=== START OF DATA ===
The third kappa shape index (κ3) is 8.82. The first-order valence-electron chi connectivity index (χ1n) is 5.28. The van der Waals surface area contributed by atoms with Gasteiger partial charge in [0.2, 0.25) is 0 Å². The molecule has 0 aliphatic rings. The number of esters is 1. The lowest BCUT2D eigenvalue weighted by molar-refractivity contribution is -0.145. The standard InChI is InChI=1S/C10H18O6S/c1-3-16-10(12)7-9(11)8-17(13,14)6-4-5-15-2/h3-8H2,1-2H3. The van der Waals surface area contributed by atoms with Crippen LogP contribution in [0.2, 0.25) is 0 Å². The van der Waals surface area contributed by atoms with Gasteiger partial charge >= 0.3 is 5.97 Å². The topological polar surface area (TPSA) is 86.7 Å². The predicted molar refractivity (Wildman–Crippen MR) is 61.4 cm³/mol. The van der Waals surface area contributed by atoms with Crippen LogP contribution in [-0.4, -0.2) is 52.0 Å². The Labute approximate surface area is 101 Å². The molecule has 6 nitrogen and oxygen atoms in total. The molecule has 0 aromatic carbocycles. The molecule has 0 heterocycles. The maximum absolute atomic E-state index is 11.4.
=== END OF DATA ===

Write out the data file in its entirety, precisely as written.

The third kappa shape index (κ3) is 8.82. The first-order valence-electron chi connectivity index (χ1n) is 5.28. The van der Waals surface area contributed by atoms with Gasteiger partial charge in [0.2, 0.25) is 0 Å². The molecule has 0 aliphatic rings. The number of esters is 1. The lowest BCUT2D eigenvalue weighted by molar-refractivity contribution is -0.145. The standard InChI is InChI=1S/C10H18O6S/c1-3-16-10(12)7-9(11)8-17(13,14)6-4-5-15-2/h3-8H2,1-2H3. The van der Waals surface area contributed by atoms with Crippen LogP contribution in [0.2, 0.25) is 0 Å². The van der Waals surface area contributed by atoms with Gasteiger partial charge >= 0.3 is 5.97 Å². The topological polar surface area (TPSA) is 86.7 Å². The predicted molar refractivity (Wildman–Crippen MR) is 61.4 cm³/mol. The van der Waals surface area contributed by atoms with Crippen LogP contribution in [-0.4, -0.2) is 52.0 Å². The Labute approximate surface area is 101 Å². The molecule has 6 nitrogen and oxygen atoms in total. The molecule has 0 aromatic carbocycles. The molecule has 0 heterocycles. The maximum absolute atomic E-state index is 11.4.